Phenotypic insecticide resistance in arbovirus mosquito vectors in Catalonia and its capital Barcelona (Spain)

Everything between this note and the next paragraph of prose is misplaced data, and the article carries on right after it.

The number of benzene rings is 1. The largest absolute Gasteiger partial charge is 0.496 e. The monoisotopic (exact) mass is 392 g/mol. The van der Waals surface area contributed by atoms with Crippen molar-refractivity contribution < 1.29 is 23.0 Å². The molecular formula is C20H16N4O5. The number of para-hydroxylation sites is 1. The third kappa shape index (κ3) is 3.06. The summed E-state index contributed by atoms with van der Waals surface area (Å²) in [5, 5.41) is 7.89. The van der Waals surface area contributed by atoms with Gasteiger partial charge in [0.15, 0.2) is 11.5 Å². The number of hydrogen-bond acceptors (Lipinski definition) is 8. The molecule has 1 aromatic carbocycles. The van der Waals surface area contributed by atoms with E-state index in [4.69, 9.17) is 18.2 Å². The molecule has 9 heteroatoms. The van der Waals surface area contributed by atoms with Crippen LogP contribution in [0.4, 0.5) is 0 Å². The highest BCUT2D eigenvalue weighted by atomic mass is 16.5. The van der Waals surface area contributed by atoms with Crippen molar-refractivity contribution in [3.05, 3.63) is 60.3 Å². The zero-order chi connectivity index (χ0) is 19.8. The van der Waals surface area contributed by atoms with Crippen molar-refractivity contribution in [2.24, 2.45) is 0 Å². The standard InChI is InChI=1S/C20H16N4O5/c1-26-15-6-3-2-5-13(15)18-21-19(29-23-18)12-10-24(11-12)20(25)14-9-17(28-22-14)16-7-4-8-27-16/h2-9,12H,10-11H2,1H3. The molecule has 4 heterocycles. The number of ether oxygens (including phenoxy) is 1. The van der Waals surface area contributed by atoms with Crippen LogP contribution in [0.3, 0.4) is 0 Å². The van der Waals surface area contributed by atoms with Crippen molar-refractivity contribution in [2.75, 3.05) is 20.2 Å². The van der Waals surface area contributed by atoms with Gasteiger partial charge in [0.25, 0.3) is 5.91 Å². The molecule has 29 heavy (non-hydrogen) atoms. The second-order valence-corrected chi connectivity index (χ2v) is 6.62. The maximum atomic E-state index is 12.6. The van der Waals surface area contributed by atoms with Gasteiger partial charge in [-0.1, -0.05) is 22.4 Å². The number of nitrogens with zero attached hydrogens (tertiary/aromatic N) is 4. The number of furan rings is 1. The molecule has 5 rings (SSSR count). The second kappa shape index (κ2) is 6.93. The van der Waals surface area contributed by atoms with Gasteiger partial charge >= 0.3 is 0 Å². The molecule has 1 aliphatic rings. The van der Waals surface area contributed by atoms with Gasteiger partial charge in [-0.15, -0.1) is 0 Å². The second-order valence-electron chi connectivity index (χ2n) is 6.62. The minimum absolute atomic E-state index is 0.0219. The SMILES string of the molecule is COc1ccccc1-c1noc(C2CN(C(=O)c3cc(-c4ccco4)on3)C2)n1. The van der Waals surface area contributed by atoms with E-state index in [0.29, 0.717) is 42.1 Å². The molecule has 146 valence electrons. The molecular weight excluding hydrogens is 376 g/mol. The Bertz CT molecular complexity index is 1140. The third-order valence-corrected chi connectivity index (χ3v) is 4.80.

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A range of mosquito species that belong to the Culicidae family are responsible for the worldwide transmission of infectious arboviral diseases such as dengue fever, Zika, West Nile fever and Chikungunya fever. Spain is at risk of arbovirus outbreaks, as various arboviral diseases are frequently introduced and it has established competent vector populations. Autochthonous human cases of West Nile virus have been reported infrequently since 2004, and since October 2018 three autochthonous human case of dengue fever have been confirmed. In response to an outbreak of any arboviral disease, space spraying or fogging will be implemented to control adult mosquito populations. To ensure adulticiding is cost-effective, the insecticide susceptibility status of vectors throughout Catalonia, an autonomous region in north-eastern Spain, was assessed through standardized WHO tube and CDC bottle bioassays. All Culex pipiens populations tested were resistant to at least one of the pyrethroids tested, whereas Aedes albopictus populations were susceptible to all pyrethroids tested. More detailed studies on the Cx. pipiens populations from the Barcelona area (the capital and largest city of Catalonia) revealed resistance to all four classes of public health insecticides available (pyrethroids, carbamates, organophosphates and organochlorides). All Ae. albopictus populations were susceptible to those classes, except for one of the tests performed with pirimiphos-methyl (an organophosphate). Pyrethroids are currently the first line chemical class to be used in space spray operations in response to an outbreak of an arboviral disease. While pyrethroids can be effective in reducing Ae. albopictus populations, this class may not be effective to control Cx. pipiens populations.